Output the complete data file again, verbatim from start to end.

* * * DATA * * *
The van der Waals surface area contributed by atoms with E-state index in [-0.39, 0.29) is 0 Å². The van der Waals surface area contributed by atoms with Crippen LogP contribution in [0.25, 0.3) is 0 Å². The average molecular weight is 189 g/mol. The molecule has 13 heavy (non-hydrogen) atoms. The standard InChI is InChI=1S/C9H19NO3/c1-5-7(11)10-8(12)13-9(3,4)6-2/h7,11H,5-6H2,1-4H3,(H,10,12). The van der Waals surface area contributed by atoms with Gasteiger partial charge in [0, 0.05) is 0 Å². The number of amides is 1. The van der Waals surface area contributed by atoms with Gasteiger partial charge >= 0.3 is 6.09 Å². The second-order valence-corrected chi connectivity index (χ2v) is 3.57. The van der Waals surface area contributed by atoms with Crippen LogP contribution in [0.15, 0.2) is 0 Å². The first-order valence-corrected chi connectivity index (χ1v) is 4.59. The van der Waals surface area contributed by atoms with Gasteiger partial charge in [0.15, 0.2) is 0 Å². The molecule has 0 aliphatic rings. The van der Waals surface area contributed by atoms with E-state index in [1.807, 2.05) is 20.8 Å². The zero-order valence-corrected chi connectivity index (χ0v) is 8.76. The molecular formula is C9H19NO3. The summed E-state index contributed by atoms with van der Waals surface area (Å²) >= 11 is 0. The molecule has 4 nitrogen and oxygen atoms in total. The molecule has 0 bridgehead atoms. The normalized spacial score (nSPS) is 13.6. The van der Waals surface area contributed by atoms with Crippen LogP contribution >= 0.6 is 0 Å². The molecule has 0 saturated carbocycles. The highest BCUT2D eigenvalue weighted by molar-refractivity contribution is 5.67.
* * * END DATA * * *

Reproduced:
The van der Waals surface area contributed by atoms with E-state index in [-0.39, 0.29) is 0 Å². The van der Waals surface area contributed by atoms with Crippen LogP contribution in [0.25, 0.3) is 0 Å². The average molecular weight is 189 g/mol. The molecule has 13 heavy (non-hydrogen) atoms. The standard InChI is InChI=1S/C9H19NO3/c1-5-7(11)10-8(12)13-9(3,4)6-2/h7,11H,5-6H2,1-4H3,(H,10,12). The van der Waals surface area contributed by atoms with Gasteiger partial charge in [0, 0.05) is 0 Å². The number of amides is 1. The van der Waals surface area contributed by atoms with Gasteiger partial charge >= 0.3 is 6.09 Å². The second-order valence-corrected chi connectivity index (χ2v) is 3.57. The van der Waals surface area contributed by atoms with Crippen LogP contribution in [0.15, 0.2) is 0 Å². The first-order valence-corrected chi connectivity index (χ1v) is 4.59. The van der Waals surface area contributed by atoms with Gasteiger partial charge in [0.15, 0.2) is 0 Å². The molecule has 0 aliphatic rings. The van der Waals surface area contributed by atoms with E-state index in [1.807, 2.05) is 20.8 Å². The zero-order valence-corrected chi connectivity index (χ0v) is 8.76. The molecular formula is C9H19NO3. The summed E-state index contributed by atoms with van der Waals surface area (Å²) >= 11 is 0. The molecule has 4 nitrogen and oxygen atoms in total. The molecule has 0 bridgehead atoms. The normalized spacial score (nSPS) is 13.6. The van der Waals surface area contributed by atoms with Crippen LogP contribution >= 0.6 is 0 Å². The molecule has 0 saturated carbocycles. The highest BCUT2D eigenvalue weighted by molar-refractivity contribution is 5.67.